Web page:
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Pembroke community helper needs help from her community

A thrift store, which is also a resource for persons suffering from mental illness and addictions, may be forced to close due to COVID-19 restrictions.

Blanche Mirault of Pembroke has battled the stigma of mental illness her entire life, but decided to turn those negative experiences into something positive when she opened the Got You In Mind thrift store almost 10 years ago.

It's no ordinary thrift store, as it also provides a safe place for the marginalized, the addicted, those suffering from mental illness and the homeless. When local residents feel they have no place to go and they hear from others about Got You In Mind, they are amazed when they walk through its doors.

Mirault is there to greet them with a smile and a hug, they are given food if they are hungry, and they are welcomed with open arms from anyone else who might happen to be there looking for a bargain item. 

The second-hand store is a treasure chest of everyday basic items, appliances, clothing and a mix of eclectic objects. Whatever money Mirault makes from her sales is used to make welcome kits that include basic toiletries, some snacks and a hand-written note of encouragement.

When COVID-19 first forced her to close up shop last year, she was still working. During the lockdown, Mirault frequently received calls from the hospital or an agency asking her to help someone in distress. Despite having no income for weeks on end, she was helping up to 10 people a week find warm places to sleep, and making sure they had clothing, as well as other basic necessities.  

When pandemic restrictions were lifted, the people who called Got You In Mind home, returned to their safe place. Mirault is known to give out brown-bag lunches and over the years has given away countless winter coats, boots, gloves and hats to those who have no money.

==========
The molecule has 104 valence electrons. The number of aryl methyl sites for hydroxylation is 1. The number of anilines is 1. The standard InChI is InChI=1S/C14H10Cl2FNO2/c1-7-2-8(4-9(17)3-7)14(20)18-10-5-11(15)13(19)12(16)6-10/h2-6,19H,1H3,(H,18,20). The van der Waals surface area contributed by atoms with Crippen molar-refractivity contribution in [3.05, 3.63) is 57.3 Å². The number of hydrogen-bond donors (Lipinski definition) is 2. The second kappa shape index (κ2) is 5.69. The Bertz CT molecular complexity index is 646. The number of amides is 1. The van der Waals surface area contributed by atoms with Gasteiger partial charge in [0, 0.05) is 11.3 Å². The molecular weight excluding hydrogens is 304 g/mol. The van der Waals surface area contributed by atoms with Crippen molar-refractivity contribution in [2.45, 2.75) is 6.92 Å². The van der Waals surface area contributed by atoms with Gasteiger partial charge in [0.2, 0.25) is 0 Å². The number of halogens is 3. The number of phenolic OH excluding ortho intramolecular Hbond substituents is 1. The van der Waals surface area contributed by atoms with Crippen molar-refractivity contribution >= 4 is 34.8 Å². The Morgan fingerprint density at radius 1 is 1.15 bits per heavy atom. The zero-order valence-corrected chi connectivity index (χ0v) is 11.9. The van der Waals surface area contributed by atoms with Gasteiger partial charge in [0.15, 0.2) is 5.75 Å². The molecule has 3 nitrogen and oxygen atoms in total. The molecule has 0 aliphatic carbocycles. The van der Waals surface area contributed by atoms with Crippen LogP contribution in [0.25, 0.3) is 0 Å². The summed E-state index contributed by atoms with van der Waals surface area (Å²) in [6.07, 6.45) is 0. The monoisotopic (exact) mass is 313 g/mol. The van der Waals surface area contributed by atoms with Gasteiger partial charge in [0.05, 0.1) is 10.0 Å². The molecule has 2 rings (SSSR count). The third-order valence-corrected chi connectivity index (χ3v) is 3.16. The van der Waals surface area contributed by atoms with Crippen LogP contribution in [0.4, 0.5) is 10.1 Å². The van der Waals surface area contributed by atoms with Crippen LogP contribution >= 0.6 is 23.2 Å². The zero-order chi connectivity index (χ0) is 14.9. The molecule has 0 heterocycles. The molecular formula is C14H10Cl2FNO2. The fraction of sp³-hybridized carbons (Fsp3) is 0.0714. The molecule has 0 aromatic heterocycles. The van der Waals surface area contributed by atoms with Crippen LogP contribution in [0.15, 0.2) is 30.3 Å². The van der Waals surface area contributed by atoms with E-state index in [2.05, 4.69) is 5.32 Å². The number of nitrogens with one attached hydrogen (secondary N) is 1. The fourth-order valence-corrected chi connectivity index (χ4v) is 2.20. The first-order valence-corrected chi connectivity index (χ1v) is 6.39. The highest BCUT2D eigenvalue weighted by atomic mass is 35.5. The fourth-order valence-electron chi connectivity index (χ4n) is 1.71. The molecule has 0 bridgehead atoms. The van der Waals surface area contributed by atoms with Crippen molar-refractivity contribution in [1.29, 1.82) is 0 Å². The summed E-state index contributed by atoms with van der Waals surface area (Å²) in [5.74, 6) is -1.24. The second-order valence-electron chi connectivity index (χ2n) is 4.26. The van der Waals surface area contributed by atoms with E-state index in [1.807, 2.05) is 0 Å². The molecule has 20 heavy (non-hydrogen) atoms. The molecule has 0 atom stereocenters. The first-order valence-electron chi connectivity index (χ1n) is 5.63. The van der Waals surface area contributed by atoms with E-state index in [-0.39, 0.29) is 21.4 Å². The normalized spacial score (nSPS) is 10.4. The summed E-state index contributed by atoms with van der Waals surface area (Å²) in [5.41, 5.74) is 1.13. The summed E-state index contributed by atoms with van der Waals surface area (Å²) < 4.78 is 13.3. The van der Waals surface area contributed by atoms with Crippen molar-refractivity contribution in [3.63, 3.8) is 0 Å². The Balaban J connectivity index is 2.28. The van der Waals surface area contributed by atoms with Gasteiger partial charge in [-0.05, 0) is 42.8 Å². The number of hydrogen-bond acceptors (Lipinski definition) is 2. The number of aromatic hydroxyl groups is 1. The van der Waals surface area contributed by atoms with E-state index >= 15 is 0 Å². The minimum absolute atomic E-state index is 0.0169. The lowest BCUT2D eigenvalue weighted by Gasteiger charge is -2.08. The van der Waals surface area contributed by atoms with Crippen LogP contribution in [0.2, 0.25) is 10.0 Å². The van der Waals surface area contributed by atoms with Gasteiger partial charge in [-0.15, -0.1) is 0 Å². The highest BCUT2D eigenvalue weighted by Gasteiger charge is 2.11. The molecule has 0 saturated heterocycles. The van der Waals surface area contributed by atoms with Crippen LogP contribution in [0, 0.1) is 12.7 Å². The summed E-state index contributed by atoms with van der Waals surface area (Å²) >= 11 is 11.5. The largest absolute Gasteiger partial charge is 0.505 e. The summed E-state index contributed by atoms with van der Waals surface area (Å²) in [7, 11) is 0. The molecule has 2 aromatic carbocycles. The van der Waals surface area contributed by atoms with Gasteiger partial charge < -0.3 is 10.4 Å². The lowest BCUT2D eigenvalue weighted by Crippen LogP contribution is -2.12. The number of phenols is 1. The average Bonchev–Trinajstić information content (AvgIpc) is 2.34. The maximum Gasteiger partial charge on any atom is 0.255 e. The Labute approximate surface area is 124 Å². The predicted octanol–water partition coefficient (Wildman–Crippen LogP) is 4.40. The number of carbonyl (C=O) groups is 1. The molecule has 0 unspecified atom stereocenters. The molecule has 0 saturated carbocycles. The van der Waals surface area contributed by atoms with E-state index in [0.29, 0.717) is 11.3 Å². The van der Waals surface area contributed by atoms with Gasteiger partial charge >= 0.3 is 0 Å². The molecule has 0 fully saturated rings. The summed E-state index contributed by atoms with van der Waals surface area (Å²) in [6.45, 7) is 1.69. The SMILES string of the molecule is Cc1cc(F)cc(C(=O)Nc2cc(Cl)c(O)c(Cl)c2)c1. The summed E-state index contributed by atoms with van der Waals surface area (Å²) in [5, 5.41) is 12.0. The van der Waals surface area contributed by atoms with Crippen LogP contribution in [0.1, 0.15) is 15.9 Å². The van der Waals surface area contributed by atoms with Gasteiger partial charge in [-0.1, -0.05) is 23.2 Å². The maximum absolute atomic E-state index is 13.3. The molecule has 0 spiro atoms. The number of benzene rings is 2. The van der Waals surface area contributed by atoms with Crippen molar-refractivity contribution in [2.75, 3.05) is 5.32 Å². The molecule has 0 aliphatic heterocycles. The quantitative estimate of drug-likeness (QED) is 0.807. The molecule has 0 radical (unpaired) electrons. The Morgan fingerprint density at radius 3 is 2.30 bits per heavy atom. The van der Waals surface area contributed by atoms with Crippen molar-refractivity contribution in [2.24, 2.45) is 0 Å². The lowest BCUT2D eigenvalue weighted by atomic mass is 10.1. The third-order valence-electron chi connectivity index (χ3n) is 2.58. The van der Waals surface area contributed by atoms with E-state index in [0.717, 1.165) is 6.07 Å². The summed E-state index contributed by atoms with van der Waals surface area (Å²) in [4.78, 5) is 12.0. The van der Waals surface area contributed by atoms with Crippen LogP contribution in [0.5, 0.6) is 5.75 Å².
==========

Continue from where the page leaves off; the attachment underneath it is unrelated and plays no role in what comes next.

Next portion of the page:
When her store and all of its inventory was destroyed by a fire in 2017, the trauma so overwhelmed Mirault that she was admitted to hospital. However, she emerged from darkness to start over and re-opened her store at a new location.  

And now she is up against another hurdle.

The pandemic has been particularly hard for Mirault as she faces the reality of mounting bills, including yearly rent of over $13,500. 

Teresa Hack is a volunteer at the store, and she said her heart breaks when she realizes Mirault’s dream may end due to a lack of funding.

In 2012, Hack said she hit rock bottom and pondered ending her life. Then she met Mirault.

“This total stranger did things no other stranger would do,” she said. “Blanche saved my life. She is an angel without wings and I have seen her perform miracles every day.”

Hack is one of many volunteers at the store and she has set up a GoFundMe site with a goal of $13,500 to cover one year’s rent.

“Blanche has given so much to this community and she has never asked for anything in return,” she said. “Now it is time for the community to help her.”

When asked how she will overcome this new battle, Mirault smiled and said she will do what she has always done.

“I will do what I tell others,” she said. “I tell people to always have faith and even when you think you can’t do it, just don’t give up. Turn every negative into a positive and never lose faith in yourself.”

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